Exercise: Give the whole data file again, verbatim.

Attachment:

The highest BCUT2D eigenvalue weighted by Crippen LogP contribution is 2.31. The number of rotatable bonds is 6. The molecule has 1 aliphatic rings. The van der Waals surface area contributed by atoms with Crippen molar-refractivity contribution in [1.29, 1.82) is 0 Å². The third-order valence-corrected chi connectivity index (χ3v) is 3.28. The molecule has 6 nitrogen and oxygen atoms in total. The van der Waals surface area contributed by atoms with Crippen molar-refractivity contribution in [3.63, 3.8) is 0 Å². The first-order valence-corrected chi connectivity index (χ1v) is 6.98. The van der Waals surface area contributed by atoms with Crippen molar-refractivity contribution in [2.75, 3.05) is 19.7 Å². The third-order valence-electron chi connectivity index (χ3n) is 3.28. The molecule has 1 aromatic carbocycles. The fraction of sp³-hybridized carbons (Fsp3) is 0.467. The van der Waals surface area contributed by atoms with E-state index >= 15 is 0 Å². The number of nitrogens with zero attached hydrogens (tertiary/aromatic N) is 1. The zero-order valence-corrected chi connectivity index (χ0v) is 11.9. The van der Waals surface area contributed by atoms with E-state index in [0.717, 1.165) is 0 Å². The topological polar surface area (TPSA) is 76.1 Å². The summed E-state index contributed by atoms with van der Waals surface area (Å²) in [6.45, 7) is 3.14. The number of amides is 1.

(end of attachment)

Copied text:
The highest BCUT2D eigenvalue weighted by Crippen LogP contribution is 2.31. The number of rotatable bonds is 6. The molecule has 1 aliphatic rings. The van der Waals surface area contributed by atoms with Crippen molar-refractivity contribution in [1.29, 1.82) is 0 Å². The third-order valence-corrected chi connectivity index (χ3v) is 3.28. The molecule has 6 nitrogen and oxygen atoms in total. The van der Waals surface area contributed by atoms with Crippen molar-refractivity contribution in [3.63, 3.8) is 0 Å². The first-order valence-corrected chi connectivity index (χ1v) is 6.98. The van der Waals surface area contributed by atoms with Crippen molar-refractivity contribution in [2.75, 3.05) is 19.7 Å². The third-order valence-electron chi connectivity index (χ3n) is 3.28. The molecule has 1 aromatic carbocycles. The fraction of sp³-hybridized carbons (Fsp3) is 0.467. The van der Waals surface area contributed by atoms with E-state index >= 15 is 0 Å². The number of nitrogens with zero attached hydrogens (tertiary/aromatic N) is 1. The zero-order valence-corrected chi connectivity index (χ0v) is 11.9. The van der Waals surface area contributed by atoms with E-state index in [0.717, 1.165) is 0 Å². The topological polar surface area (TPSA) is 76.1 Å². The summed E-state index contributed by atoms with van der Waals surface area (Å²) in [6.45, 7) is 3.14. The number of amides is 1.